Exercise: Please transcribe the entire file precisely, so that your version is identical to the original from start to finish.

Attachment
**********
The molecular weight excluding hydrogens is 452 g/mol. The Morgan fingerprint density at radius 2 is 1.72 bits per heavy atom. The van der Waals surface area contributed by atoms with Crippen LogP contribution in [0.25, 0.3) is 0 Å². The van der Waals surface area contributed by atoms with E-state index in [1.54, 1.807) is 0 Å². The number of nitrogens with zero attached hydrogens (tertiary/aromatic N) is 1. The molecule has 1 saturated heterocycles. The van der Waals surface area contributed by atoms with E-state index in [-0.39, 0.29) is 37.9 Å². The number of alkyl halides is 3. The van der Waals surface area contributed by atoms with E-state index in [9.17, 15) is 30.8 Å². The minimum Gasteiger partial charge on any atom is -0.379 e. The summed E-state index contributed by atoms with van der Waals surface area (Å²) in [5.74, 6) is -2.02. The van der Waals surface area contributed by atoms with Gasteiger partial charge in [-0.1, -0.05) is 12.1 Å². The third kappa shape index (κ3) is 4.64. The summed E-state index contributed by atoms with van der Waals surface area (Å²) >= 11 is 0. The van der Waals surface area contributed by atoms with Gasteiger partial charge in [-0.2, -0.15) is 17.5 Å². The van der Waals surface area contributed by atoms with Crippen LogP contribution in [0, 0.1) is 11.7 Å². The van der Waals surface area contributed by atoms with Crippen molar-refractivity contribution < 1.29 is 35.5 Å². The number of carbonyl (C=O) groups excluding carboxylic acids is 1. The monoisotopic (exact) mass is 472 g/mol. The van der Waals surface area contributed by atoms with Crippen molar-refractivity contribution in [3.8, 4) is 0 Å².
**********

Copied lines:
The molecular weight excluding hydrogens is 452 g/mol. The Morgan fingerprint density at radius 2 is 1.72 bits per heavy atom. The van der Waals surface area contributed by atoms with Crippen LogP contribution in [0.25, 0.3) is 0 Å². The van der Waals surface area contributed by atoms with E-state index in [1.54, 1.807) is 0 Å². The number of nitrogens with zero attached hydrogens (tertiary/aromatic N) is 1. The molecule has 1 saturated heterocycles. The van der Waals surface area contributed by atoms with E-state index in [-0.39, 0.29) is 37.9 Å². The number of alkyl halides is 3. The van der Waals surface area contributed by atoms with E-state index in [9.17, 15) is 30.8 Å². The minimum Gasteiger partial charge on any atom is -0.379 e. The summed E-state index contributed by atoms with van der Waals surface area (Å²) in [5.74, 6) is -2.02. The van der Waals surface area contributed by atoms with Gasteiger partial charge in [-0.1, -0.05) is 12.1 Å². The third kappa shape index (κ3) is 4.64. The summed E-state index contributed by atoms with van der Waals surface area (Å²) >= 11 is 0. The van der Waals surface area contributed by atoms with Gasteiger partial charge in [-0.2, -0.15) is 17.5 Å². The van der Waals surface area contributed by atoms with Crippen LogP contribution in [0, 0.1) is 11.7 Å². The van der Waals surface area contributed by atoms with Crippen molar-refractivity contribution < 1.29 is 35.5 Å². The number of carbonyl (C=O) groups excluding carboxylic acids is 1. The monoisotopic (exact) mass is 472 g/mol. The van der Waals surface area contributed by atoms with Crippen molar-refractivity contribution in [3.8, 4) is 0 Å².